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Wellbeing & Personal Development

What does wellbeing mean to you?

Beach from above
Published: June 14, 2024
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A wellbeing icebreaker

At the start of our virtual team meetings, we start with a 10-minute ice breaker. These can have a work focus, a getting to know you focus, or be totally random (rock, paper, scissors anyone?). But as World Wellbeing Week approached, we used this time to answer the question 'what does wellbeing mean to you?' Here are some of our thoughts:

Social connection

Working from home, living life through screens and busy schedules are part of life, but isolation can creep up on you. I make a point to take some time each day to call someone, even just saying hello for five minutes can make a huge difference.


I don’t have a strict routine, but starting my day by making a cafetière of coffee helps me find my focus. It gives me the headspace to assess what’s coming up, do I need to slow down, do I need to gather some energy? If I’m away and miss this start to my day, coming back to it always provides me a sense of wellbeing.


There’s a mountain range near my home that is my sanctuary. If I need a break, some perspective or am in a spiral that I can’t break I know that being in this place will help. It’s not always practical to get there, so closing my eyes and thinking of the sounds, sights and sensations can bring me calm.

Appreciating the details

I take a break by getting really focused on what’s around me. The detail of the blossom on a tree, my child’s expression as I read him a story or the delight in my dog as she chases her ball. This can make me realise that the world is made up of tiny moments and help me step away from big picture anxieties.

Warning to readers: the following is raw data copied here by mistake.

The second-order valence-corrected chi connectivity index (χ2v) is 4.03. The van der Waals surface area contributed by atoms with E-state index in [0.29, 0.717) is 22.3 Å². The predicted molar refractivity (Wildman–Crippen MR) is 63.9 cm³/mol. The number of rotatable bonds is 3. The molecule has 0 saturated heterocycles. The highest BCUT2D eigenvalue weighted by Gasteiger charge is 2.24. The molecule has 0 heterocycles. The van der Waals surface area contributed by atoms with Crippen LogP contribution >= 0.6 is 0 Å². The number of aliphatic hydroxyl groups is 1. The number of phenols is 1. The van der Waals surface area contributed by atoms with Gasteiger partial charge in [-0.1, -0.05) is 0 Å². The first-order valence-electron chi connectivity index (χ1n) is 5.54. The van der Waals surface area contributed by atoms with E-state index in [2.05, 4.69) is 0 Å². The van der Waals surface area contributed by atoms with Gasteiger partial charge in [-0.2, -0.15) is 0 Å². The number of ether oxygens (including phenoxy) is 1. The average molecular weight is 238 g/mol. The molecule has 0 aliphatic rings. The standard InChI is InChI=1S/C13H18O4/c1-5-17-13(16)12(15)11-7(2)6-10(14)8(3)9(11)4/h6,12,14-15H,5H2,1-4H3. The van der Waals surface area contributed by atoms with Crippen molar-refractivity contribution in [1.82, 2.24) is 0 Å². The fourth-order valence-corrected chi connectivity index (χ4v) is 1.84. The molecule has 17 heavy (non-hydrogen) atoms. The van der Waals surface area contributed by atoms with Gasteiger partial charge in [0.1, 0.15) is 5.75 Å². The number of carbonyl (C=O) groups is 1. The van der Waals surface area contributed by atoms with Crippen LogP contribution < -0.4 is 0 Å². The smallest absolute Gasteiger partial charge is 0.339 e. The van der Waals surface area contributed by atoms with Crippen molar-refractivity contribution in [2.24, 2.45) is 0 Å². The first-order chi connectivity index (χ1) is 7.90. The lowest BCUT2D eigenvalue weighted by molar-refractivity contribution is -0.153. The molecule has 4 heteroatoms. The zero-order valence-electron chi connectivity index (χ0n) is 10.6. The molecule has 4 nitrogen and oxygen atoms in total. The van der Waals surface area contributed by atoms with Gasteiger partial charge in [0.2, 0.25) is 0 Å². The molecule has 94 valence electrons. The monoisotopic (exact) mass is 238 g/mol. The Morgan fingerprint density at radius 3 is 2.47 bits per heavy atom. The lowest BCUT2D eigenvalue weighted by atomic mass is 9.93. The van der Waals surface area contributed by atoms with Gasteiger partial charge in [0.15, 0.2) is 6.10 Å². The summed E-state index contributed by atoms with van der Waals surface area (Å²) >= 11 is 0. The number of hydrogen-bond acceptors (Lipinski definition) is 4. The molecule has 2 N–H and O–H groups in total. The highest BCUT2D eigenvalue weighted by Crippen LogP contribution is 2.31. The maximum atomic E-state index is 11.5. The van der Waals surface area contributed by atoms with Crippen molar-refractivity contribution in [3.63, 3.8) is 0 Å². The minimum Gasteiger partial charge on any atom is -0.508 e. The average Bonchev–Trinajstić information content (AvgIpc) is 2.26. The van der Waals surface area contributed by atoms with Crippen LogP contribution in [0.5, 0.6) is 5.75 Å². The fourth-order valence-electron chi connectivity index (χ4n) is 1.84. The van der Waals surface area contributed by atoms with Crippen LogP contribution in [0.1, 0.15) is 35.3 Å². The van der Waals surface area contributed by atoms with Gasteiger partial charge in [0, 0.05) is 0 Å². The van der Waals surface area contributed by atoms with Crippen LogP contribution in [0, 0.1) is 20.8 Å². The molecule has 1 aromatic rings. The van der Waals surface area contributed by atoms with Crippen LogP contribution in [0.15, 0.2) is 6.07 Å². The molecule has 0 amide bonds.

Wellbeing is about tuning in to my needs and fulfilling them. Identifying activities that boost my energy and mood, like exercise, meditation, or eating well. Then acting in a way that brings just enough satisfaction to offset any regrets – too much sugar = regrets, so cutting down on cake is worth it!


A recent experience of paying it forward in a café boosted both my wellbeing and that of the hungry cyclist caught without his wallet. It reminded me that kindness can come in all guises, it doesn’t have to be financial; it can be any gesture that makes a significant impact on someone’s day.


Exercising makes me feel capable even when everything else is going wrong.

In conclusion

  1. If you’re looking for an icebreaker I can highly recommend this open question - it was like a virtual hug, offering some new ideas and the realisation that just thinking about wellbeing had a positive impact on my wellbeing. 
  2. We all have different activities that boost our wellbeing. But there's a red thread - and to me it's about taking control, not of the wider world, but of your own self. Of spotting a need to look after yourself and doing the thing that will best help you. 

Find out more

Impact's approach to wellbeing in the workplace


Ailie Shackleton is Head of Content Marketing at Impact